A blazing satire of South African apartheid, Indecent Exposure is Tom Sharpe's brilliant follow-up to his Riotous Assembly. Once again the setting is Piemburg, the deceptively peaceful looking capital of Zululand, where Kommandant van Heerden, Konstabel Els, and Luitenant Verkramp continue to terrorize true Englishmen and even truer Zulus in their relentless search for a perfect South Africa.
"synopsis" may belong to another edition of this title.
Indecent Exposure, Tom Sharpe's second South African novel, is a brilliant follow-up to his Riotous Assembly, which the Sunday Mirror called, "One of the most savagely hilarious satires ever, a startlingly original first novel." Once again the setting is Piemburg, the deceptively peaceful looking capital of Zululand, where Kommandant van Heerden, Konstabel Els and Luitenant Verkramp continue to terrorize true Englishmen and even truer Zulus in their relentless search for a perfect South Africa.
While Kommandant van Heerden gropes his way towards true "Englishness" in the company of the eccentric Dornford Yates Club, Luitenant Verkramp, whose hatred of all things English is surpassed only by his fear of sex, sets in motion an experiment in mass chastity with the help of the redoubtable lady psychiatrist Dr. von Blimenstein; their efforts are rewarded by remarkable and quite unforeseen results. Meanwhile, the Kommandant, riding to hounds in the Aardvark mountains, succumbs to the bizarre charms of Mrs. Heathcote-Kilkoon, as Luitenant Verkramp's essays in counter-espionage backfire in the bird sanctuary. Once more, Konstabel Els, homicidal to the last, saves the day-or what's left of it-in one of the most savage hunts ever chronicled in fiction.
And if you've ever wondered why Tom Sharpe, as a young man, was deported from South Africa (but not before enjoying its unique prisons), you need only read Indecent Exposure and its companion, Riotous Assembly.
"Sharpe is far more satisfying than Kingsley Amis or any other nasty Brit novelists since Evelyn Waugh."--Roy Blount, Jr.
"His description of the stupidity and brutality of the South African police-in Riotous Assembly and Indecent Exposure-remains one of the funniest passages in modern fiction."--Auberon Waugh
"The funniest writer now working in the English language.... His humor has bite and an angry underside that puts him in the great tradition of the English satirists."--Stephen King
"I cannot think of anyone except Peter DeVries who has anything like his background and charm of style."--Robertson Davies
"The funniest novelist in English today."--The Washington Post Book World
"Tom Sharpe is the funniest novelist writing today."--The Times (London)
"A master of the British comic tradition, as savvy and savage as Evelyn Waugh... as dazzlingly inventive and bizarrely original as P.G. Wodehouse."--Detroit News
"Like all good humorists, Sharpe is serious and his observations are disturbingly close to truth. Unequivocally the best thing to happen to English comic prose since Wodehouse died and Waugh got religion."--The Plain Dealer
"He's a desperately funny writer.... Something has driven him to the very boundaries of good taste in vocabulary and fictional event. His fiction is by turns ribald, farcical, satiric, silly, raucous, preposterous, political, irreverent, and wonderful-it succeeds through excess, suggesting a coarser Evelyn Waugh or P.G. Wodehouse leavened by Monty Python."--The Christian Science Monitor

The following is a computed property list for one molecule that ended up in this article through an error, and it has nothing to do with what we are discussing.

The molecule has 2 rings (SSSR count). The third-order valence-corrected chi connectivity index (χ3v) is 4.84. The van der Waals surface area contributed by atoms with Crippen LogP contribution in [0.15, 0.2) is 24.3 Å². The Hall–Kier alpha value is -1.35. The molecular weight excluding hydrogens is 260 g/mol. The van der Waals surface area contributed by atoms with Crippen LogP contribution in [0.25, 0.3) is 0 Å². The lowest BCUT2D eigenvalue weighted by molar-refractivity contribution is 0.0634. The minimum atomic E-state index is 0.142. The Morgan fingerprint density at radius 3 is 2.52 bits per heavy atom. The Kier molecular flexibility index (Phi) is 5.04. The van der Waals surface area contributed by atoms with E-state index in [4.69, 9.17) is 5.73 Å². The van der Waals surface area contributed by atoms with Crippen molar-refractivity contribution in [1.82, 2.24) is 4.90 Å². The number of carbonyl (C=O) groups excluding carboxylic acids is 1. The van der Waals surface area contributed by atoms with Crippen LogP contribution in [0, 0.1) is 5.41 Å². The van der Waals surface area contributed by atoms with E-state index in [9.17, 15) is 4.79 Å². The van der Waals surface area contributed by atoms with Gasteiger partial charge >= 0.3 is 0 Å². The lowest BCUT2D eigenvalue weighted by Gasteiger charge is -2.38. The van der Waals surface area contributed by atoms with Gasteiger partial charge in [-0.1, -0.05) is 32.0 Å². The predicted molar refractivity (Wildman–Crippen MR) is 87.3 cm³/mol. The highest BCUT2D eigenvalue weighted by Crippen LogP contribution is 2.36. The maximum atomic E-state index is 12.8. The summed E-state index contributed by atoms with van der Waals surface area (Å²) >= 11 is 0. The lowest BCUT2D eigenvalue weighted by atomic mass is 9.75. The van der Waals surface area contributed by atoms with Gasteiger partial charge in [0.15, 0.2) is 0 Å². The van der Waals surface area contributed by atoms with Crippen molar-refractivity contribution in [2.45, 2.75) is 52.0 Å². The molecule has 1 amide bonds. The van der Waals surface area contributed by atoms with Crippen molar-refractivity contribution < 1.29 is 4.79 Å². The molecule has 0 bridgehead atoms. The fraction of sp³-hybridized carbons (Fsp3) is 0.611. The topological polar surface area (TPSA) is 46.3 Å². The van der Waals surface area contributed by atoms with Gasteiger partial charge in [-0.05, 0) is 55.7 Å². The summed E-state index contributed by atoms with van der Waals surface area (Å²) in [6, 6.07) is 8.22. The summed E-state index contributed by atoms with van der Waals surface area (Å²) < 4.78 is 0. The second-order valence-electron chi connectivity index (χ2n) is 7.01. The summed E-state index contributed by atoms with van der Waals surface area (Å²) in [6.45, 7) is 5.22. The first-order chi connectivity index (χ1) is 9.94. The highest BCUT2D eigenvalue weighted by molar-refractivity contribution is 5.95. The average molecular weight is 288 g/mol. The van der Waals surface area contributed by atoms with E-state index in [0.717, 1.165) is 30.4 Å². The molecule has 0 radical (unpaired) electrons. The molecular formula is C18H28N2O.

"Imagine a comic novel that sounds as if it came from the same source as Monty Python, Benny Hill, Fawlty Towers, and the early films of Peter Sellers...."--The Washington Post
Tom Sharpe was born in England in 1928 and educated at Cambridge. He emigrated to South Africa in 1951, but was deported in 1961. From 1963 to 1972 he was a lecturer in history at the Cambridge College of Arts and Technology. He is the author of eight other novels and two non-fiction books, Riotous Assembly and Indecent Exposure, about South Africa. He is married and lives in Cambridge.From Publishers Weekly:
Set in South Africa, this broad, brutal farce begins when AfrikaansKommandant van Heerden, chief of police in the little town of Piemburg, takes a short vacation. While he indulges his Anglophile tendencies by trying to ingratiate himself with some would-be upper-class Britons, Liutenantthis is Afrikaans spelling Verkramp decides to make his part of South Africa safe from the communist threat once and for all. This he undertakes by blowing up the town's main facilities and by arresting and torturing the main citizens. Then, upon the suggestion of libidinous psychiatrist Dr. von Blimenstein, Verkramp subjects all police officers to aversion therapy to keep them away from black women. The experiment goes awry, and the police force becomes homosexual. Called back from his vacation after cuckolding his host on a fox hunt, van Heerden finds Piemburg a shambles and a raving mad Verkramp about to marry Dr. von Blimenstein. In the apocalyptic climax, van Heerden saves face with his superiors while exacting revenge on his snobbish former hosts. This timely satire will strike readers either as hilarious or beside the point.
Copyright 1987 Reed Business Information, Inc.
"About this title" may belong to another edition of this title.
Book Description Pan Books, 1974. Paperback. Book Condition: New. book. Bookseller Inventory # 330239228